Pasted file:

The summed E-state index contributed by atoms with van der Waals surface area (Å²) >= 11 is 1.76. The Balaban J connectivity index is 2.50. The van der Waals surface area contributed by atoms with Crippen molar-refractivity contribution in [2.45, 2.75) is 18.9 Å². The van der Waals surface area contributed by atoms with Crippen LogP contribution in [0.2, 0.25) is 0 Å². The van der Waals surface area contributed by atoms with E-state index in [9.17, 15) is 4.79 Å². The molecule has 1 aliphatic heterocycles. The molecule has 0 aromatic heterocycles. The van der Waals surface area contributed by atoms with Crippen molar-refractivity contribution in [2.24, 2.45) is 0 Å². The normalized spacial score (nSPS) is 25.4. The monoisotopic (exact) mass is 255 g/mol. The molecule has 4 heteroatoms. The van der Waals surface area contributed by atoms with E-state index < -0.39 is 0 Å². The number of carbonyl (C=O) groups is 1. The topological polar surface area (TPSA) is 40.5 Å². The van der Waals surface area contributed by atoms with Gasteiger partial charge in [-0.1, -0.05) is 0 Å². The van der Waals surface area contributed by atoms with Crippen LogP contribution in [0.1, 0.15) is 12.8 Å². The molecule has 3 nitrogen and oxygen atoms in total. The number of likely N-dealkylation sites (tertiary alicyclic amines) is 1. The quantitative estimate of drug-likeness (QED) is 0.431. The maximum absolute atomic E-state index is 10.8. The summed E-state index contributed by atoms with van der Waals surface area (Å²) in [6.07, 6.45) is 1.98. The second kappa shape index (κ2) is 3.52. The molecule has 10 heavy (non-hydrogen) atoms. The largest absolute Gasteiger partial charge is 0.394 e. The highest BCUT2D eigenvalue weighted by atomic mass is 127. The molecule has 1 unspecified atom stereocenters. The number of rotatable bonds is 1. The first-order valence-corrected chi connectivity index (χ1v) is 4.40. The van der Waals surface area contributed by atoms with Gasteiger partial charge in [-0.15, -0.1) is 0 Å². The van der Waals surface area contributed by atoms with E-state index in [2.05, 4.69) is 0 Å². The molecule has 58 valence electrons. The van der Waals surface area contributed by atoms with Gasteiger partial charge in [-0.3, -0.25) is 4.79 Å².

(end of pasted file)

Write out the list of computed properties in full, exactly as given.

The summed E-state index contributed by atoms with van der Waals surface area (Å²) >= 11 is 1.76. The Balaban J connectivity index is 2.50. The van der Waals surface area contributed by atoms with Crippen molar-refractivity contribution in [2.45, 2.75) is 18.9 Å². The van der Waals surface area contributed by atoms with Crippen LogP contribution in [0.2, 0.25) is 0 Å². The van der Waals surface area contributed by atoms with E-state index in [9.17, 15) is 4.79 Å². The molecule has 1 aliphatic heterocycles. The molecule has 0 aromatic heterocycles. The van der Waals surface area contributed by atoms with Crippen molar-refractivity contribution in [2.24, 2.45) is 0 Å². The normalized spacial score (nSPS) is 25.4. The monoisotopic (exact) mass is 255 g/mol. The molecule has 4 heteroatoms. The van der Waals surface area contributed by atoms with E-state index < -0.39 is 0 Å². The number of carbonyl (C=O) groups is 1. The topological polar surface area (TPSA) is 40.5 Å². The van der Waals surface area contributed by atoms with Gasteiger partial charge in [-0.1, -0.05) is 0 Å². The van der Waals surface area contributed by atoms with Crippen LogP contribution in [0.1, 0.15) is 12.8 Å². The molecule has 3 nitrogen and oxygen atoms in total. The number of likely N-dealkylation sites (tertiary alicyclic amines) is 1. The quantitative estimate of drug-likeness (QED) is 0.431. The maximum absolute atomic E-state index is 10.8. The summed E-state index contributed by atoms with van der Waals surface area (Å²) in [6.07, 6.45) is 1.98. The second kappa shape index (κ2) is 3.52. The molecule has 10 heavy (non-hydrogen) atoms. The largest absolute Gasteiger partial charge is 0.394 e. The highest BCUT2D eigenvalue weighted by atomic mass is 127. The molecule has 1 unspecified atom stereocenters. The number of rotatable bonds is 1. The first-order valence-corrected chi connectivity index (χ1v) is 4.40. The van der Waals surface area contributed by atoms with Gasteiger partial charge in [-0.15, -0.1) is 0 Å². The van der Waals surface area contributed by atoms with E-state index in [2.05, 4.69) is 0 Å². The molecule has 58 valence electrons. The van der Waals surface area contributed by atoms with Gasteiger partial charge in [-0.3, -0.25) is 4.79 Å².